Your computational resources are finite, just like the amount of time you have to spend playing games of Battleship.  If you want to get rich hustling the underground Battleship circuit (hey, it could be a real thing), you want to win as many games as you can in a set amount of time.  If you want to be a 5up3r h4ck3r, you want to crack as many passwords as you can with a set amount of computational resources.

Okay, the analogy isn’t perfect, but you get the idea.

Blah.

 

Microsoft Thinks Two-Factor Authentication Isn’t Important

Reps for Microsoft’s new Outlook.com service suggest that strong passwords and vague statements about R&D are enough to protect their users.

Mashable questioned Microsoft about Outlook.com’s security and was told that, unlike Google, two-factor authentication will not be implemented.  Google does not require use of two-factor authentication, but they do offer it to users on an opt-in basis.  Microsoft’s decree that they won’t even offer an opt-in service is disappointing to say the least, and will very likely come back to haunt them in the following months/years.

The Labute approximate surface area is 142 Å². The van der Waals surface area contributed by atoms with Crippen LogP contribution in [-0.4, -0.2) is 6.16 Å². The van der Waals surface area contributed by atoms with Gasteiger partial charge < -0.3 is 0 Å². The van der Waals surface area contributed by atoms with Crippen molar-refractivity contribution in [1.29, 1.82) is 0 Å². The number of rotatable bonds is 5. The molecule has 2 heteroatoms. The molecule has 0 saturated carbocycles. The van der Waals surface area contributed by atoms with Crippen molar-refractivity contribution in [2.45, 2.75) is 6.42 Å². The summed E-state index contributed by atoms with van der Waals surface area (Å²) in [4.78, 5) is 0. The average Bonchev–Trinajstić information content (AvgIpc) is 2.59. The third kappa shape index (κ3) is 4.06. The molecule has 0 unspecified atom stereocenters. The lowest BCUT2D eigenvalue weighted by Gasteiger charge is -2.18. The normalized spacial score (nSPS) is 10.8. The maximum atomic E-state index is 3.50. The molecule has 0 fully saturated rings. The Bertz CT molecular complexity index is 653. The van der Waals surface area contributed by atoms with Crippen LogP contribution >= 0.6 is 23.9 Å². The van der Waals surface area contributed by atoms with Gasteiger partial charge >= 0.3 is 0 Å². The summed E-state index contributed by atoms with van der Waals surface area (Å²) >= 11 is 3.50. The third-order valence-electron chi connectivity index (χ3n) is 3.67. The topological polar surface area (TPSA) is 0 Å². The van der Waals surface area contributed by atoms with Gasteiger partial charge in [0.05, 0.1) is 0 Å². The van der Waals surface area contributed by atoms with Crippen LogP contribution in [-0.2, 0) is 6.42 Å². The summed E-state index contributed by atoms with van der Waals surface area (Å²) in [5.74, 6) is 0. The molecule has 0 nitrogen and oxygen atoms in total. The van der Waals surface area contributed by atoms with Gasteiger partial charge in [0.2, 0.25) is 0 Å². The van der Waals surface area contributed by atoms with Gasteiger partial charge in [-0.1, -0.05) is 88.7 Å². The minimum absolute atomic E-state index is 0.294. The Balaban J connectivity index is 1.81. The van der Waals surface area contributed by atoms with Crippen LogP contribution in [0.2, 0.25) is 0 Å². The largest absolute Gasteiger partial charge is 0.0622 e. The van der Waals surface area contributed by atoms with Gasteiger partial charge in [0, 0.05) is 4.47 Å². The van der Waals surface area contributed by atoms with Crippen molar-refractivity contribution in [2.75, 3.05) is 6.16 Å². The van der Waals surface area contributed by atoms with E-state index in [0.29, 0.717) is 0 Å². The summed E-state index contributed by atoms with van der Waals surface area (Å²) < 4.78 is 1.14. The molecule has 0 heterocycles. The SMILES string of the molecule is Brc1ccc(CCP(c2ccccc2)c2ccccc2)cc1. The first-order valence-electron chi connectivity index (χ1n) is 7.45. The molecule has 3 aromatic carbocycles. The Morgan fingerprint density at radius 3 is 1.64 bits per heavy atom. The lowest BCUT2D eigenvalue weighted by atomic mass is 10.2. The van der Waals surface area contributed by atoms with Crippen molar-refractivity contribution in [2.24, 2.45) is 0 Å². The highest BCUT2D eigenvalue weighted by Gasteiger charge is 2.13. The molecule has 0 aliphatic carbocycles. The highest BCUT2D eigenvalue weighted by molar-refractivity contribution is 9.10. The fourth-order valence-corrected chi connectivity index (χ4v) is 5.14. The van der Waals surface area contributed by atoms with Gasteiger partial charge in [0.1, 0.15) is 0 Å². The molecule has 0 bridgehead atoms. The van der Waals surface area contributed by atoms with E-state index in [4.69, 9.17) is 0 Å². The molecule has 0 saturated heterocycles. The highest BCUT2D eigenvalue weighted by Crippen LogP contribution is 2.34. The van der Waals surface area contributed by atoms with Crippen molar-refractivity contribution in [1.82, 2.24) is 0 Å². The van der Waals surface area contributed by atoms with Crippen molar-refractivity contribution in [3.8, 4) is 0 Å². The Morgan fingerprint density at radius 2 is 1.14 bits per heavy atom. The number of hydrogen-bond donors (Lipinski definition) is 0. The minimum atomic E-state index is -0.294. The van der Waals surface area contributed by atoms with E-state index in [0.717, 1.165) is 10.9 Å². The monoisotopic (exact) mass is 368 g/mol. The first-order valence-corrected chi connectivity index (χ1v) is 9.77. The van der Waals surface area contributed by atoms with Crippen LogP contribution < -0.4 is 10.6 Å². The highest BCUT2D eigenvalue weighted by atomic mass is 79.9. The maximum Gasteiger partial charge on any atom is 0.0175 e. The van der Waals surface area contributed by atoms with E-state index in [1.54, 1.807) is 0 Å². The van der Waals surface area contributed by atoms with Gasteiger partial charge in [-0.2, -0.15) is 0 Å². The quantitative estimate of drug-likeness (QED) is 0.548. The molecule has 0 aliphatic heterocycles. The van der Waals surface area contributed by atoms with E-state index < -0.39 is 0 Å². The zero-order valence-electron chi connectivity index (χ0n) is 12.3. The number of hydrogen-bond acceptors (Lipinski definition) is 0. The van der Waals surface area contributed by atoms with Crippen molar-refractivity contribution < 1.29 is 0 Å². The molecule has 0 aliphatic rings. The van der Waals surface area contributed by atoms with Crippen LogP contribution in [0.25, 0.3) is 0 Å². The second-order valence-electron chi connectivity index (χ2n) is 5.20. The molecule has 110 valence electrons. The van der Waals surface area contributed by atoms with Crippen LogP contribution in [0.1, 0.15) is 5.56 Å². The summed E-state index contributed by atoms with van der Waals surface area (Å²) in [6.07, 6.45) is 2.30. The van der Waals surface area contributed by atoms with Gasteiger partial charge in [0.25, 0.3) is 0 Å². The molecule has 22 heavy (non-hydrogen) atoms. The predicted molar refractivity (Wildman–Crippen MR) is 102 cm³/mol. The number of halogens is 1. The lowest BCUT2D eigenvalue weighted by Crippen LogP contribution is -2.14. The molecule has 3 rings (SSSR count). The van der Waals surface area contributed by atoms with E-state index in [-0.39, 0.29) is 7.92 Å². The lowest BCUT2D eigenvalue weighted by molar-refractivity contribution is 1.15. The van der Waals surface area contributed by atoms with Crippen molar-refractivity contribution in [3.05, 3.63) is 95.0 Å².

The tone of the MS rep’s comments gives the impression that two-factor-auth is a sort of anachronism or secret handshake — something only a Spock-eared nerd or snobby IT elite would encumber himself with.  Whether they take issue with the two-factor concept generally, or Google’s implementation specifically, is unclear.

The rep’s case boils down to two propositions:

  1. (Google’s?) Two-factor auth creates a bad user experience.
  2. Strong passwords and unspecified future schemes are secure enough.

Let’s examine these in more detail.

Google’s two-factor scheme works like this:

  • Joe Blow has a Google account which stores email, browser passwords, documents, and other private stuff